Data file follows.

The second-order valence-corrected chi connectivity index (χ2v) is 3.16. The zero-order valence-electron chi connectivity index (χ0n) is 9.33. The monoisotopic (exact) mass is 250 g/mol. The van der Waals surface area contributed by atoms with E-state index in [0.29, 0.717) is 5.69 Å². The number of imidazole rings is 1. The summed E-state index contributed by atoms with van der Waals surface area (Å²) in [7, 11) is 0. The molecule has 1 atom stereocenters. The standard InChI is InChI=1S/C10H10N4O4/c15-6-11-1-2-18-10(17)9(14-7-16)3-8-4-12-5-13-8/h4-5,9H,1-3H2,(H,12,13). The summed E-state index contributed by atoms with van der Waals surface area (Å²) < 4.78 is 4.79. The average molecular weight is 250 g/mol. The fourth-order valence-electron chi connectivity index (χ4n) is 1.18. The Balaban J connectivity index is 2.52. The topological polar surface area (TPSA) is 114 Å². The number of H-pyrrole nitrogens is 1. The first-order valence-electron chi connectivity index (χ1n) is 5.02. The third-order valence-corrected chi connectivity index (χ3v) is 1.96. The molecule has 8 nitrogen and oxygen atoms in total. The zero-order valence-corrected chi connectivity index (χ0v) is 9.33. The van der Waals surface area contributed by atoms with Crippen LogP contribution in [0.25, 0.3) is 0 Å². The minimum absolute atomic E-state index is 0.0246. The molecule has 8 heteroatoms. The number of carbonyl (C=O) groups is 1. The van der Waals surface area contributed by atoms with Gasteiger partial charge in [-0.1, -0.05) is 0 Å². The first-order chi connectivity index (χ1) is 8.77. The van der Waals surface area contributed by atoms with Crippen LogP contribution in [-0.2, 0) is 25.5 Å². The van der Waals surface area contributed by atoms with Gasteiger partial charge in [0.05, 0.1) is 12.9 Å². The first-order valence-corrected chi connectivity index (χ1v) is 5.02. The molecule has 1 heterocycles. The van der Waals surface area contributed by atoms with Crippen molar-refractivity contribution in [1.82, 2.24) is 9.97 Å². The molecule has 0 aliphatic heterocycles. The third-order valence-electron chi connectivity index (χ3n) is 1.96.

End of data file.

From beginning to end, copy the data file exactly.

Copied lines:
The second-order valence-corrected chi connectivity index (χ2v) is 3.16. The zero-order valence-electron chi connectivity index (χ0n) is 9.33. The monoisotopic (exact) mass is 250 g/mol. The van der Waals surface area contributed by atoms with E-state index in [0.29, 0.717) is 5.69 Å². The number of imidazole rings is 1. The summed E-state index contributed by atoms with van der Waals surface area (Å²) in [7, 11) is 0. The molecule has 1 atom stereocenters. The standard InChI is InChI=1S/C10H10N4O4/c15-6-11-1-2-18-10(17)9(14-7-16)3-8-4-12-5-13-8/h4-5,9H,1-3H2,(H,12,13). The summed E-state index contributed by atoms with van der Waals surface area (Å²) < 4.78 is 4.79. The average molecular weight is 250 g/mol. The fourth-order valence-electron chi connectivity index (χ4n) is 1.18. The Balaban J connectivity index is 2.52. The topological polar surface area (TPSA) is 114 Å². The number of H-pyrrole nitrogens is 1. The first-order valence-electron chi connectivity index (χ1n) is 5.02. The third-order valence-corrected chi connectivity index (χ3v) is 1.96. The molecule has 8 nitrogen and oxygen atoms in total. The zero-order valence-corrected chi connectivity index (χ0v) is 9.33. The van der Waals surface area contributed by atoms with Crippen LogP contribution in [0.25, 0.3) is 0 Å². The minimum absolute atomic E-state index is 0.0246. The molecule has 8 heteroatoms. The number of carbonyl (C=O) groups is 1. The van der Waals surface area contributed by atoms with Gasteiger partial charge in [-0.1, -0.05) is 0 Å². The first-order chi connectivity index (χ1) is 8.77. The van der Waals surface area contributed by atoms with Crippen LogP contribution in [-0.2, 0) is 25.5 Å². The van der Waals surface area contributed by atoms with Gasteiger partial charge in [0.05, 0.1) is 12.9 Å². The first-order valence-corrected chi connectivity index (χ1v) is 5.02. The molecule has 1 heterocycles. The van der Waals surface area contributed by atoms with Crippen molar-refractivity contribution in [1.82, 2.24) is 9.97 Å². The molecule has 0 aliphatic heterocycles. The third-order valence-electron chi connectivity index (χ3n) is 1.96.